A post on Harriet’s poetry blog on the Poetry Foundation site has been circulating through the waves of the Internet. It’s the one written recently by Camille Rankin and titled “Do What You Do, Love What You Love.”
The post talks about how there is no money in poetry and how most poets have to have another kind of work for income. But as Camille Rankine works out her logic on the value and poetry and the value of work, she finds there are advantages to writing poetry. The paragraphs that have been most cited by poets everywhere are these:
“But I’ll keep this up no matter what. I can’t sell out, because no one’s buying. I can’t kowtow to some bigwigs waving a big check because that big check doesn’t exist. I don’t ever have to worry about fitting myself into a more marketable box, or censoring myself, or editing my vision down to something more saleable. I don’t have to compromise creatively in order to put food on the table or pay my rent. There’s little chance of making any of that happen through poetry alone.
I can do whatever it is I am moved to do, because there’s nothing to lose.”
Thanks to Camille Rankine for reminding me of this. There is a certain appeal to flying under the radar. It is one of the perks of aging too.
Another blog post that hit a nerve is Rebecca Makkai’s latest blog post on the Ploughshares site: “Writers You Want to Punch in the Face(book).” It’s pretty funny. As a matter of fact, you should check all her posts there. Perhaps you’ve heard about her latest book The Hundred-Year House.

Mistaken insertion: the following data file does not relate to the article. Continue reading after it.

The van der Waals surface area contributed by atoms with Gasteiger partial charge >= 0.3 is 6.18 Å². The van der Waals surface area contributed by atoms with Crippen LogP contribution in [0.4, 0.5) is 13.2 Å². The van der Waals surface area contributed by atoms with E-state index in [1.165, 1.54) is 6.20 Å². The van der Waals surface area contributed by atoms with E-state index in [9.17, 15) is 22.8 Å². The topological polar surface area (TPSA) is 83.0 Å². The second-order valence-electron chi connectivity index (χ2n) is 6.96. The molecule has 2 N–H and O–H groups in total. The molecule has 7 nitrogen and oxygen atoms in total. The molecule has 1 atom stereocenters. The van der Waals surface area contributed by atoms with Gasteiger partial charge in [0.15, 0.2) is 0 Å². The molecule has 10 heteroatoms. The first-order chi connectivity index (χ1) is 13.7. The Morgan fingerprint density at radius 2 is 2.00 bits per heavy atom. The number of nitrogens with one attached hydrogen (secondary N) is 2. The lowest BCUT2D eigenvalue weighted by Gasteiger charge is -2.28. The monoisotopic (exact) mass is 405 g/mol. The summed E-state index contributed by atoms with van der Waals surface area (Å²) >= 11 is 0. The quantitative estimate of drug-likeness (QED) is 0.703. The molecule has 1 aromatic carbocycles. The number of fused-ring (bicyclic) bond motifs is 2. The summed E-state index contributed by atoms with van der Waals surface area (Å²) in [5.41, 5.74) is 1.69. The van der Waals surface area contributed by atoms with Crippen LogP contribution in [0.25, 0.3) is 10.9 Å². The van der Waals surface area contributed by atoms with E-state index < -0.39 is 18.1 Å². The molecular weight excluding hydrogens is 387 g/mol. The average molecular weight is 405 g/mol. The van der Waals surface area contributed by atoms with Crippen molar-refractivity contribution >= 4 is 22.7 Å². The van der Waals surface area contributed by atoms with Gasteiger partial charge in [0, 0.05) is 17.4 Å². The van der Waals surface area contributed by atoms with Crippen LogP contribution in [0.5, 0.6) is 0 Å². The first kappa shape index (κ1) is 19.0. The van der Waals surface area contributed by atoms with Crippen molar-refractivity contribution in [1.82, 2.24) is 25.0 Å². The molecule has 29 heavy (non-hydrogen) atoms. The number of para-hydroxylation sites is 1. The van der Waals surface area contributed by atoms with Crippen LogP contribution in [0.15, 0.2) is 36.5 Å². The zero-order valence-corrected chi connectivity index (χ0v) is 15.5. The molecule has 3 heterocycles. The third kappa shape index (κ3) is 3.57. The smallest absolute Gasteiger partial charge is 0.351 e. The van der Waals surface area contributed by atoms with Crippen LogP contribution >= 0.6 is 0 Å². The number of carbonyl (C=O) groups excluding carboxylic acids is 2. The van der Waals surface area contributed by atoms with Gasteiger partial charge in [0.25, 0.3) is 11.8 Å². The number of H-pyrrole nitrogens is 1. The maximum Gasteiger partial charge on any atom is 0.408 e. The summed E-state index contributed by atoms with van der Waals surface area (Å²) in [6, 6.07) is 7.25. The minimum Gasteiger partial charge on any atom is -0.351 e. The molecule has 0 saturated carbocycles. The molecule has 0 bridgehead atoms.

BTW, last night I was on Twitter and learned that Rebecca’s writer friend Todd Manly-Krauss now has his own Twitter account. As of this morning, he follows me.
If you’re in the Chicago area and looking for a fun activity on Saturday, I recommend the Pop-Up Book Fair. It is in a new location, The Arts Center, 200 N. Oak Park Avenue, Oak Park. It goes from 11 a.m. to 5 p.m., The Bookfair will feature featuring more than 40 independent presses as well as readings and presentation. Scheduled at noon is a Conversation with Chris Ware and Hilary Chute, presented by 57th Street Books. Other presentations that day focus on Ernest Hemingway. The event is sponsored by Curbside Splendor, 826CHI, The Ernest Hemingway Foundation of Oak Park, and Oak Park Public Library. After the daytime events, there is an after-party for those 21+; Words + Music is at Oak Park Public Library at 6 pm. Save yourself some hassle and dough by rsvp-ing on EventBrite.
Tuesday evening, April 8, I headed over to THENEWSTUDIO in Evanston to hear local poets Bill Seabright and Beth Snyder read their original work at the Central Street studio of artist Mel Winer. Celebrating five years of programming, THENEWSTUDIO is a creative and intellectual community that began in Evanston — and now includes Portland, Oregon — focusing on individuals of age 40 and over who desire to show their artwork, present various forms of artistic expression, and share knowledge pertaining to all areas of learning.
Also, a photograph I took made the cover of the next issue of Vine Leaves. The issue isn’t live until the middle of this month so I’ll give you all the links next week. In the meantime, here’s the cover.
Peace, love, and solace